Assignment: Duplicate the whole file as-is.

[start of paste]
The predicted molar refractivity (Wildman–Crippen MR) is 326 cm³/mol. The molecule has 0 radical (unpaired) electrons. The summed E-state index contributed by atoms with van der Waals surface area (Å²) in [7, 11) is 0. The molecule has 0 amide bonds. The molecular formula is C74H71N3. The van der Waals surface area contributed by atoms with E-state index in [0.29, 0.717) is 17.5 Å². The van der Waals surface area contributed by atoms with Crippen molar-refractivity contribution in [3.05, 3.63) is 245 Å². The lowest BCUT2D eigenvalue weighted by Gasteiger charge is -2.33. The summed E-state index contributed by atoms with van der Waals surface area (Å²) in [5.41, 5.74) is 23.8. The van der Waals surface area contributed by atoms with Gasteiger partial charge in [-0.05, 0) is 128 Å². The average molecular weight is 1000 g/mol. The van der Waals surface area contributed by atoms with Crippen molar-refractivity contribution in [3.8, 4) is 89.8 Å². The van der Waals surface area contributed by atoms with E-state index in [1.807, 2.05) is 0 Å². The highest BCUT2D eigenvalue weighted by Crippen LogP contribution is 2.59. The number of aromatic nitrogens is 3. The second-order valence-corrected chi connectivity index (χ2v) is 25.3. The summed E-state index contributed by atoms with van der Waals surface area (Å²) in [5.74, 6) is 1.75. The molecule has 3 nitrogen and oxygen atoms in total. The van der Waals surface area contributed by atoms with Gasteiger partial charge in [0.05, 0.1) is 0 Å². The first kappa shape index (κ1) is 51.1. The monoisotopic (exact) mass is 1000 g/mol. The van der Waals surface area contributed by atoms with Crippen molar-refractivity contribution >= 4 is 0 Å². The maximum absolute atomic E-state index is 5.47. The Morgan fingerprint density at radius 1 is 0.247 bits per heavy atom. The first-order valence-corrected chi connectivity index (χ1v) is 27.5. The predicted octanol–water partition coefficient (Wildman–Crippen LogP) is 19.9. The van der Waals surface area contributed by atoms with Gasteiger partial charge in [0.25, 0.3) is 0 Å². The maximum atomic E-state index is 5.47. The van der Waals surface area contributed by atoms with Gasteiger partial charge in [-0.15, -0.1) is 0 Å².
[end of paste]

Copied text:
The predicted molar refractivity (Wildman–Crippen MR) is 326 cm³/mol. The molecule has 0 radical (unpaired) electrons. The summed E-state index contributed by atoms with van der Waals surface area (Å²) in [7, 11) is 0. The molecule has 0 amide bonds. The molecular formula is C74H71N3. The van der Waals surface area contributed by atoms with E-state index in [0.29, 0.717) is 17.5 Å². The van der Waals surface area contributed by atoms with Crippen molar-refractivity contribution in [3.05, 3.63) is 245 Å². The lowest BCUT2D eigenvalue weighted by Gasteiger charge is -2.33. The summed E-state index contributed by atoms with van der Waals surface area (Å²) in [5.41, 5.74) is 23.8. The van der Waals surface area contributed by atoms with Gasteiger partial charge in [-0.05, 0) is 128 Å². The average molecular weight is 1000 g/mol. The van der Waals surface area contributed by atoms with Crippen molar-refractivity contribution in [3.8, 4) is 89.8 Å². The van der Waals surface area contributed by atoms with E-state index in [1.807, 2.05) is 0 Å². The highest BCUT2D eigenvalue weighted by Crippen LogP contribution is 2.59. The number of aromatic nitrogens is 3. The second-order valence-corrected chi connectivity index (χ2v) is 25.3. The summed E-state index contributed by atoms with van der Waals surface area (Å²) in [5.74, 6) is 1.75. The molecule has 3 nitrogen and oxygen atoms in total. The van der Waals surface area contributed by atoms with Gasteiger partial charge in [0.05, 0.1) is 0 Å². The first kappa shape index (κ1) is 51.1. The monoisotopic (exact) mass is 1000 g/mol. The van der Waals surface area contributed by atoms with Crippen molar-refractivity contribution >= 4 is 0 Å². The maximum absolute atomic E-state index is 5.47. The Morgan fingerprint density at radius 1 is 0.247 bits per heavy atom. The first-order valence-corrected chi connectivity index (χ1v) is 27.5. The predicted octanol–water partition coefficient (Wildman–Crippen LogP) is 19.9. The van der Waals surface area contributed by atoms with Gasteiger partial charge in [0.25, 0.3) is 0 Å². The maximum atomic E-state index is 5.47. The van der Waals surface area contributed by atoms with Gasteiger partial charge in [-0.15, -0.1) is 0 Å².